Selected theories about the aether

A website by Mountain Man Graphics lists quite a number of summaries of theories about the cosmic aether.

Xenocrates On the life of Plato

“Thus he then classified living creatures into genera and species, and divided them in every way until he came to their elements, which he called the five shapes and bodies – aether, fire, water, earth and air.”

Article 0Historical Background of the Aether

This document commences by examining the record of the ancient Greek philosophers, and in particular Pythagoras. The work of Pythagoras (570-490BC) is still to be seen at the axiomatic level of the derivation of most modern theories of matter, space and time – inclusive of Quantum Theory and the Theory of Relativity. It is evident that Pythagoras also believed in “the fifth element” – which he called the aether or the aither. This article examines the emergence of thought in the ancient western civilisation concerning the aether, and then that of the ancient eastern civilisation which used the term “Akasha”

 

 Article 4The Painted Pony and other publications … Glird

” It is our thesis that a continuum of substance fills all space in the known cosmos; that it is an amorphous fluid; that it is everywhere and always the conducting medium for energies; that this material is subject to changes of volume hence is intrinsically compressible; that pressure changes alter the degree of compression of this material; that under the influence of such pressure-density patterning, self persisting units of material occur; and that such units, always contiguous either to each other or to material in unorganized free form, are the things out of which ponderable matter is made.” – Glird

 

Article 7Michaelson-Morley Misinterpretation

“Now that Einstein has convinced us that the speed of light is a constant, the basic concept of the experiment seems naive at best. But at the time, it was enough to disprove the existence of the aether. Later, the photoelectric effect showed that light had properties similar to a particle, and if it could move around as a particle, it certainly didn’t need a medium. The question is, did the baby go out with the bath water. Although the experiment had a significant impact historically, its impact was in a negative result. It tells us nothing about a medium, and according to our current understanding, it had no chance of providing any information ….. If Light is a Wave, What is Waving?“.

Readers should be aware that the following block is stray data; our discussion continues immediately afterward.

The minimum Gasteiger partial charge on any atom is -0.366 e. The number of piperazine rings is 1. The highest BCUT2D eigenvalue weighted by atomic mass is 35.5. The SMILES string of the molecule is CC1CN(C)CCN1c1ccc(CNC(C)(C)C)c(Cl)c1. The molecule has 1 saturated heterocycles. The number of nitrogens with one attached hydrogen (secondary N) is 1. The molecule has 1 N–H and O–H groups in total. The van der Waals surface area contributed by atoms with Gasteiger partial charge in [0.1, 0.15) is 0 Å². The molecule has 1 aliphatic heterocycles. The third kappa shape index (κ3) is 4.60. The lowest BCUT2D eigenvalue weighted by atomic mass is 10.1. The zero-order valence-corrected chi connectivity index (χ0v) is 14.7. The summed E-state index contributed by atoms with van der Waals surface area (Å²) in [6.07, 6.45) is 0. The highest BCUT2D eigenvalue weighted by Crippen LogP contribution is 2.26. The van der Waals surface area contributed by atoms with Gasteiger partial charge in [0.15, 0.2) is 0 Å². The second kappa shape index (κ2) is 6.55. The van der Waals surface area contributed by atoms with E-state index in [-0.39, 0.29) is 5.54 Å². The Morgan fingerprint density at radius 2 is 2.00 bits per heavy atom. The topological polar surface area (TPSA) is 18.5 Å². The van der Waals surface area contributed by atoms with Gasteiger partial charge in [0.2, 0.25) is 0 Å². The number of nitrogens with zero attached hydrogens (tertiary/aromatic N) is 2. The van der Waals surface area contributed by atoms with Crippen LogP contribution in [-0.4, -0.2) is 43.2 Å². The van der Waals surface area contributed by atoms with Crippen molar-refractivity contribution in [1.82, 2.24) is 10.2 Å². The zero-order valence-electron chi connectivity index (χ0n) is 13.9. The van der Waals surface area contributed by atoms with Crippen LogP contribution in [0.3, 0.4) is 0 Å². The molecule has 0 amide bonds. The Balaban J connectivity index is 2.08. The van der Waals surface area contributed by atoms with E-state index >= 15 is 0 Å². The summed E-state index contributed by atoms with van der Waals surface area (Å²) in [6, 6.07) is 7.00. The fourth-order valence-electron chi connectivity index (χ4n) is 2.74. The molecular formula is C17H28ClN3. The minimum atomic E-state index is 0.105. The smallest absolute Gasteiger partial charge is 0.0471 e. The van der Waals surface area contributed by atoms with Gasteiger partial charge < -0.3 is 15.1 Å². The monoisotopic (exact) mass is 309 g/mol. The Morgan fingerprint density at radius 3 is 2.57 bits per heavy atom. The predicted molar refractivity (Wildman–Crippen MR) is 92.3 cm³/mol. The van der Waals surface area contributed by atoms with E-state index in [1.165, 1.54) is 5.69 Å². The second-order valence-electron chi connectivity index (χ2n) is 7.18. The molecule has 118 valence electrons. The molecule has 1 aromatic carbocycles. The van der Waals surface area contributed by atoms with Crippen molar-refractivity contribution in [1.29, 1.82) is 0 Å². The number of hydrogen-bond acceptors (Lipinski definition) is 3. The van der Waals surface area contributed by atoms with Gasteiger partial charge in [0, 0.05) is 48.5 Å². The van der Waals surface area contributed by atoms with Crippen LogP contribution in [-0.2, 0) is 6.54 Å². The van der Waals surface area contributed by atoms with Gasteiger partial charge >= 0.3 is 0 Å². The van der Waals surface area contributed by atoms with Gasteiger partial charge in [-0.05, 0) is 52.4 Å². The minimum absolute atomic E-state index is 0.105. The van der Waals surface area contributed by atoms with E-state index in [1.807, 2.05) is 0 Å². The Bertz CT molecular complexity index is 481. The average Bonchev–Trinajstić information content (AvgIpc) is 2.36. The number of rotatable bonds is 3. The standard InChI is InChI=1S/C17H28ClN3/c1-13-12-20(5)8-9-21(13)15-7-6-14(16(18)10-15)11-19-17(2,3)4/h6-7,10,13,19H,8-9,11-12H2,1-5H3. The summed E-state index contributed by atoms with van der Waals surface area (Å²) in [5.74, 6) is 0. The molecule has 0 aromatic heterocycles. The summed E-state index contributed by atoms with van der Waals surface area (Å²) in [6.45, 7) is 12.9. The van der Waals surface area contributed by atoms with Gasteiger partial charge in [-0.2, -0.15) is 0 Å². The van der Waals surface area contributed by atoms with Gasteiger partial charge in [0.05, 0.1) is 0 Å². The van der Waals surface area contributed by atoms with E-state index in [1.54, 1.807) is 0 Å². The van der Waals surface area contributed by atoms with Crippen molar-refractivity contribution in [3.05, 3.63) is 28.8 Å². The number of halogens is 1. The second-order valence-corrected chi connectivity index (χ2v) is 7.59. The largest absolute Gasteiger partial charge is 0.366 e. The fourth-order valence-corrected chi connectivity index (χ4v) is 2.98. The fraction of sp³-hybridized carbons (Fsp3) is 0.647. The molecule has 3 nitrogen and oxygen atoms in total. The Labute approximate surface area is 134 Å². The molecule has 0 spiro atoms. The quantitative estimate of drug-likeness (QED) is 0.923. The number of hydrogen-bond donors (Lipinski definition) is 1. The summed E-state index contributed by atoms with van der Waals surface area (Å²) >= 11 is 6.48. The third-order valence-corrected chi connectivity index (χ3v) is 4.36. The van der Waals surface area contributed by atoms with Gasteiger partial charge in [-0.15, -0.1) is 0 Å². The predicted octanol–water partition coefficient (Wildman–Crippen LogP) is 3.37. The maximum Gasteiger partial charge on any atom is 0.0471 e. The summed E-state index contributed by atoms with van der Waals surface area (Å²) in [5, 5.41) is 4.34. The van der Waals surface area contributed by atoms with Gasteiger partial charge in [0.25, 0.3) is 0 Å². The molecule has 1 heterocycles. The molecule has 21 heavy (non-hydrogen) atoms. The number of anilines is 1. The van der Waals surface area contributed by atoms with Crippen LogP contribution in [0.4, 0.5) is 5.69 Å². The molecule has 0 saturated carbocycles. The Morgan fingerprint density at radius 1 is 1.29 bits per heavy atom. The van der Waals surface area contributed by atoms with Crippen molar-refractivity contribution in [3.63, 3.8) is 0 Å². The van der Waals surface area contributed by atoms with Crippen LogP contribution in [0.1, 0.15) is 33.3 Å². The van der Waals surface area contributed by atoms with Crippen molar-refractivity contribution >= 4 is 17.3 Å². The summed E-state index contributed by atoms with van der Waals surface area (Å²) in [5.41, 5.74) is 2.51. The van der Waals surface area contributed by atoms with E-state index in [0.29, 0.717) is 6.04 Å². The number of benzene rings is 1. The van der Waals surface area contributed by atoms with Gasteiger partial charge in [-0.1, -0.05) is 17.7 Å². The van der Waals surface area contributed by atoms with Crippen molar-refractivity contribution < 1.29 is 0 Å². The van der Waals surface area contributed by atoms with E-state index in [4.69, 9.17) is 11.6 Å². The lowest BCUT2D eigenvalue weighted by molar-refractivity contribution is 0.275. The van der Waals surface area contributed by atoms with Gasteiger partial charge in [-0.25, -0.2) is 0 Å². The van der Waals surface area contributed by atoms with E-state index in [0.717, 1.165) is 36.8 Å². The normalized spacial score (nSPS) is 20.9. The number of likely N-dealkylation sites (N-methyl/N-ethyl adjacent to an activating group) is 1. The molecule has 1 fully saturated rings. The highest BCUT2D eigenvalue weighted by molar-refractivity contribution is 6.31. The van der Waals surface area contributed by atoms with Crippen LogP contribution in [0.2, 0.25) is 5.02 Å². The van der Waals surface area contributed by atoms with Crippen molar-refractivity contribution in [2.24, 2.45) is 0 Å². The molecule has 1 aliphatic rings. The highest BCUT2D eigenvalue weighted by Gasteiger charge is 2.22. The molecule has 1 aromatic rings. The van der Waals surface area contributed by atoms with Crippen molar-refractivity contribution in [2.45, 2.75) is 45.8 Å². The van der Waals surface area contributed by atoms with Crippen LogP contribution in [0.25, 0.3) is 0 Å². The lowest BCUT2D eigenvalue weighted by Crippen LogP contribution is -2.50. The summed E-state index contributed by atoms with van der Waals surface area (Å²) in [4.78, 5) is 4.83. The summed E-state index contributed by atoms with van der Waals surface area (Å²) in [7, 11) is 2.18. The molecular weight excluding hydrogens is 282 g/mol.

(Comment:  How does one prove that something is not?)

 

Article 27Metaphysics, Metamath … Ray DeBiase

The observational writings of Ray DeBiase cover a wide subject area and are a pleasure to read. It was difficult to ascertain therefore a suitable introductory quotation to his work

 

Imaging your standing on a balcony overlooking the ocean. You can see individual waves on the surface and you can note their position at any point in time. You can tell they have momentum by the way they crash against the shore. Now it occurs to you that while an individual wave moves towards shore, it follows a relatively straight line and remains in tack as if it had an existence of its own. Perhaps it would be more appropriate to describe it as a particle, you could call it a surfiton. It would behave the same way an electron does when it goes through a double slit, so it should be possible to develop a set of mathematical laws to describe its behavior. The main problem with this model is that as you move closer and closer to the surfiton, it will be hard to tell where its borders are, and if you look closely enough, eventually you’ll just be soaking your head.

 

(Comment: A dose of realism?)

 

 

 

 

 

 

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